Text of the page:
Warmer seas tracked by Lyttelton Port Company monitoring project
If you’ve been feeling like the sea is warmer than usual, you’re right. Lyttelton Port Company (LPC) has 14 monitoring buoys around the Lyttelton Harbour and the wider coastal area, measuring water clarity, currents, wave height, salinity, dissolved oxygen and temperature. The data showed December water temperatures were about five degrees warmer than the same time last year.
Dr Leonie Andersen from Vision Environment installed the buoys in September 2016 to provide baseline data on the harbour’s natural fluctuations before channel deepening dredging begins this year.
Dr Andersen said the inshore sites are always warmer and fluctuate more than the offshore sites, which are in deeper water and exposed to oceanic currents. The buoys send data via 3G networks every 30 minutes. The real time data is publicly available on the LPC website.
“The water temperatures within the harbour itself strongly respond to air temperatures and it was a pretty hot December. We can see the water temperature cycling during the day – heating during the day and cooling at night. Sometimes it can vary up to five degrees in 24 hours,” Dr Andersen says.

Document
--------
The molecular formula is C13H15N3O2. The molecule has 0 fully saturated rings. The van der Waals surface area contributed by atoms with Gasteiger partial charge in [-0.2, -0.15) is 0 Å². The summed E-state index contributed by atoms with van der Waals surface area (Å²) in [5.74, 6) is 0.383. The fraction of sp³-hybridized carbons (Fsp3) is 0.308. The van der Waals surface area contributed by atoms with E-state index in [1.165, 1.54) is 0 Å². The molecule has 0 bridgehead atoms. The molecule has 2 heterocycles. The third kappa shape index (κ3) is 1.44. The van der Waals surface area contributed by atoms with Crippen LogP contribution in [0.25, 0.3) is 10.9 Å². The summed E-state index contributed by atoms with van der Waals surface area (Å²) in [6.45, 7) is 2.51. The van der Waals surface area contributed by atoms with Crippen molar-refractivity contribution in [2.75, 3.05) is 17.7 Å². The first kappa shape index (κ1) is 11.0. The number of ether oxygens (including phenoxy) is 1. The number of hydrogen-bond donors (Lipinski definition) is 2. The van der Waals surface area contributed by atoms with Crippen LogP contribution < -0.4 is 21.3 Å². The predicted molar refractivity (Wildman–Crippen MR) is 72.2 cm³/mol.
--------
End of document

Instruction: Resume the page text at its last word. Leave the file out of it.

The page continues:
She says this variation is more radical than other harbours she has studied because Lyttelton is relatively shallow in the inner and upper harbour. The shallow areas are easily heated during the day and cooled at night.
The monitoring system will help Dr Andersen and other scientists understand more about the harbour’s natural variations.
“The system was commissioned so that LPC can manage its dredging in real time, but what we’re learning about the harbour is amazing for science. Prior to this, the harbour had only a few data points, but we’ve been gathering so much information on currents, water chemistry and sedimentation.”
The buoys have been custom-designed by Dr Andersen’s company and lathe manufactured in England. They have solar panels on the outside, a bundle of electronic “brains” inside and sensors below the water.
“These little buoys are just amazing,” she says. “Imagine someone trying to physically collect this amount of information. It would be impossible. And the times when we learn the most – like during a storm – it would be impossible to send people out onto the harbour.”
The data has also proven to be a resource for divers (who can check water clarity), surfers (who can check wave heights and direction) and also maybe for swimmers looking for balmy temps for a swim at Corsair Bay.
LPC Environment Manager Kim Kelleher hopes that giving the public access to the data will stimulate interest in the local marine environment.
“We’re learning a lot about how the harbour functions and what the natural variations look like. Data is able to be viewed by the public in real time on a custom built viewing platform at the same time as LPC, without a delay. It’s really interesting when there’s some sort of event going on, such as a big southerly or a pumping swell.”
LPC Strategic Communications Manager
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